Thursday, October 29, 2009

Somali Marines and the threat to yachters of pirates

Being up to my eyeballs in work and ongoing research on some new projects, I've been unable to comment on recent piracy incidents. Thankfully, my colleague EagleSpeak has been more vigilant in reporting on things. He provided a good roundup of general items on Wednesday (see here) as well as a piece today (here) about the hijacking of the British yacht by Somali pirates last weekend.

That incident has caused a small flurry of media interest, mainly because there are two middle-aged civilians involved. For the umpteenth time, I reiterate that the kidnapping of yachters is another reason to NOT believe the pirate spokesmen's claims that these criminals are trying to defend the overfishing or illegal waste dumping going on off the Horn of Africa (HoA). These people, and the hundreds of other mariners currently be held hostage by pirate gangs, have absolutely nothing to do with those problems.

As an article referenced by Eagle1 says, the British couple is being held in Harardhere, likely by the maritime elements of local warlord Abdi Mohamed Afweyne. These are the seaborne forces known as the 'Somali Marines', who have been the most successful of all Somali pirates. As I found while doing research into piracy in East Africa, they sometimes style themselves the 'Defenders of Somali Territorial Waters', an honorific that belies their criminal behavior. This is the group that has targeted UN-chartered merchant vessels carrying humanitarian aid in the past. They have a highly organized structure, with Abdi Mohamed Afweyne overseeing a marine operation that itself includes a fleet admiral and vice-admiral (who is also head of marine operations and, a few years ago, was known, paradoxically, as 'General Gray ').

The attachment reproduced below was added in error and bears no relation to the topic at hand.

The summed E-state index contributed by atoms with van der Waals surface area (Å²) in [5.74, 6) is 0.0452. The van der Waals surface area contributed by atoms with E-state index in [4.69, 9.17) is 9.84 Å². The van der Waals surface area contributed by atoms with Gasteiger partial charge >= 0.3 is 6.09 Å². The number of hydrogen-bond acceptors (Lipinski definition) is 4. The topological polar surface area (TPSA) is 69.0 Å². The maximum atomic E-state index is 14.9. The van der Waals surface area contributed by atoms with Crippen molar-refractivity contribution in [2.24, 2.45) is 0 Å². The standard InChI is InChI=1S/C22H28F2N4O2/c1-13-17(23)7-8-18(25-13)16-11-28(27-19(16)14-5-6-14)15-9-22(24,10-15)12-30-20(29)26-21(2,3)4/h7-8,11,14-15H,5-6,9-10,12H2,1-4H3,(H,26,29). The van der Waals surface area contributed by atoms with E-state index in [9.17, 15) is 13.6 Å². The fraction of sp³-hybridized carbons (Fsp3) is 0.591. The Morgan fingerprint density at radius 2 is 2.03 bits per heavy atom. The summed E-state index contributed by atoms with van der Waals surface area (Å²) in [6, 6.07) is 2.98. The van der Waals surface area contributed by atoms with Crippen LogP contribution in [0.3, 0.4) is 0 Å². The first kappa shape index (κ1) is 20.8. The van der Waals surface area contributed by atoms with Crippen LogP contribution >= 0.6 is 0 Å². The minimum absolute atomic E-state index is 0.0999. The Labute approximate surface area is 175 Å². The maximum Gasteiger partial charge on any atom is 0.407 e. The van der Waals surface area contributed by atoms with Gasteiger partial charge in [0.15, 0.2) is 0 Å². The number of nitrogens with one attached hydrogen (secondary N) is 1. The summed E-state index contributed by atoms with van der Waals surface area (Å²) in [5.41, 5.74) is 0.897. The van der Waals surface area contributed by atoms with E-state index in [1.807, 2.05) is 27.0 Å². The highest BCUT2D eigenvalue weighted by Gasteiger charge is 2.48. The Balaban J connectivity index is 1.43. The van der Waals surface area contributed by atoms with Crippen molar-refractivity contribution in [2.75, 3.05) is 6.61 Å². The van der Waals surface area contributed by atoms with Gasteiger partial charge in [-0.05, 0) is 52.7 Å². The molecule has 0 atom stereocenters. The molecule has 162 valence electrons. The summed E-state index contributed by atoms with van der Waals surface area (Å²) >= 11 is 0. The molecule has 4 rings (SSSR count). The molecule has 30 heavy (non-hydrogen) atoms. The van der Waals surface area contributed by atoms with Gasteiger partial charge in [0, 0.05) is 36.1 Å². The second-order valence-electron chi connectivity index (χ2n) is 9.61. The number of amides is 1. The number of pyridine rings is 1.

Now the question on a lot of people's minds is how serious is the threat of pirates off the HoA to pleasure boaters? In a nutshell: it's not great, unless you provoke things. There's currently no reason to go sailing through the waters of the eastern Indian Ocean; there are plenty of other pleasant seas to explore. You can safely transit the Red Sea and Gulf of Aden in convoys. Be informed and aware. And the reality is that pirates are less interested in small pleasure craft than commercial vessels, owing to the potential ransoms involved. But there is always a risk. Always.

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